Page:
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| 5 minutes read

What Nonprofit Leaders Need to Know About the Corporate Transparency Act

Organizations across the country are grappling with how to comply with the Corporate Transparency Act (“CTA”), which went into effect on January 1. Fortunately for nonprofit organizations, federally tax-exempt entities are exempt from the most onerous requirements of the CTA. However, that does not mean they can ignore the CTA altogether. As a nonprofit leader, you should evaluate closely whether all related entities qualify for an exemption and consider whether your organization is a beneficial owner that may be obligated to disclose certain information to a related organization that is not exempt from the CTA. In this article, we summarize what nonprofit leaders need to know about the CTA.


The CTA was enacted by Congress to combat money laundering and other illicit financial activities by requiring corporate entities to report about their significant beneficial owners to a federal agency called the Financial Crimes Enforcement Network (“FinCEN”). The sweep of the legislation is broad, requiring every corporation, LLC, or other similar entity formed or registered to do business in the United States by filing through a secretary of state or similar organization to report unless an exemption applies. Entities that are required to file a report are called Reporting Companies. Entities and individuals that do not qualify for an exemption and fail to meet their obligations face possible civil and criminal penalties. You can learn more general information about the CTA, including reporting requirements and filing deadlines, here. Nonprofit leaders should evaluate their organization’s obligations under the CTA in three steps.

Step 1: Is your organization (or a related organization) considered a Reporting Company?

Nonprofit entities organized by a filing through the Secretary of State or similar organization and nonprofit entities formed in other countries but qualified to do business in the United States are considered Reporting Companies under the CTA unless they qualify for an exemption. As a result, nonprofit managers should review each entity in their corporate structures to determine whether those entities are exempt. Here are the three exemptions that are most likely to apply to nonprofit organizations and their related entities.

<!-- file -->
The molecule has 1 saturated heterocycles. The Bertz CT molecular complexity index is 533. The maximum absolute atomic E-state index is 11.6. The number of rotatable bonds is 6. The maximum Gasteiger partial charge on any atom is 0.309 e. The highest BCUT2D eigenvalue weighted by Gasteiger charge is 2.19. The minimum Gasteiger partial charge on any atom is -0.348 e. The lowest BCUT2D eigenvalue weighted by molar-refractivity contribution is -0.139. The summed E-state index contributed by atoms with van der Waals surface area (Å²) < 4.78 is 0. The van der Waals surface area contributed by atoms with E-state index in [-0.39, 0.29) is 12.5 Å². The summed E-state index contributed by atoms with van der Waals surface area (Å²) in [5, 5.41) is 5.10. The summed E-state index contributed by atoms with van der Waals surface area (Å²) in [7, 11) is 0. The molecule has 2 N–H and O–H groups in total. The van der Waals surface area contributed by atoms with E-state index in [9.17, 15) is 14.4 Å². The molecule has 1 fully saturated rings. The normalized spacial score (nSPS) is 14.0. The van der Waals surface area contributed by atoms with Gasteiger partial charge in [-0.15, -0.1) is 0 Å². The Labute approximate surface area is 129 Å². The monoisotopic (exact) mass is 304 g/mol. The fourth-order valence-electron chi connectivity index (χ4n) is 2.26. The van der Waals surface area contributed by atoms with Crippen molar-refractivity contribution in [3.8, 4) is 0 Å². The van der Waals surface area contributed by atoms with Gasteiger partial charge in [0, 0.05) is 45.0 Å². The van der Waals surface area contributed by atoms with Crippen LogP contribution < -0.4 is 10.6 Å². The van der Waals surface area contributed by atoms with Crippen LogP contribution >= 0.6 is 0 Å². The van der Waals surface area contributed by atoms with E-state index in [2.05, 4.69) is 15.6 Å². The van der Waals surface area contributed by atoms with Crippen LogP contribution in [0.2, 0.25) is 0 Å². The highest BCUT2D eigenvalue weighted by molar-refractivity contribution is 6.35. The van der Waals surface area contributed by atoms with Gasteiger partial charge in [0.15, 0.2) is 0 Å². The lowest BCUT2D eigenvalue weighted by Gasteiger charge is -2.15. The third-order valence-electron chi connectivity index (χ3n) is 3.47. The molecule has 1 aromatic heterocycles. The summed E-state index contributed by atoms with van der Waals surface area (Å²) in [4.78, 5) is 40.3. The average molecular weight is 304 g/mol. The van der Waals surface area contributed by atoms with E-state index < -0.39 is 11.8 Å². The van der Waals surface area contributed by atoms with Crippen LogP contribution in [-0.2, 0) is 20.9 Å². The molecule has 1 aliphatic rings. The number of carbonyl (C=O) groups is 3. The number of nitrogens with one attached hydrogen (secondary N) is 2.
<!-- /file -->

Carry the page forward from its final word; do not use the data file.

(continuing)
• Tax-Exempt Entities – This exemption applies to any organization that is tax-exempt by reason of being described in section 501(c) of the Internal Revenue Code. There is some uncertainty about whether this exemption applies to tax-exempt organizations that have not obtained a determination letter from the IRS, such as newly formed nonprofit entities or nonprofits that are not required to seek a determination letter, like churches. If this applies to your organization, you may want to read our separate article that dives into this issue here.
  • Large Operating Companies – This exemption is designed for large companies that have an ongoing operating presence in the U.S. To fall within this exemption, an entity must meet three criteria: (1) employ more than 20 full-time employees in the U.S.; (2) have an operating presence at a physical office in the U.S.; and (3) have filed in the previous year a U.S. federal income tax or information return (including a Form 990) demonstrating more than $5 million in gross receipts or sales generated in the U.S. 
  • Subsidiaries of Certain Exempt Entities – Entities that are controlled or wholly owned, directly or indirectly, by certain entities that are exempt from the CTA are also exempt. These include subsidiaries of Tax-Exempt Entities and Large Operating Companies, as those terms are defined above.

These exemptions are likely to exclude most nonprofits from being treated as a Reporting Company, but there are a few more exemptions that might also apply, including one for certain entities that assist tax-exempt entities and one for certain inactive entities.

Step 2: Are any of your entities (or one of your officers or directors) a beneficial owner of a Reporting Company?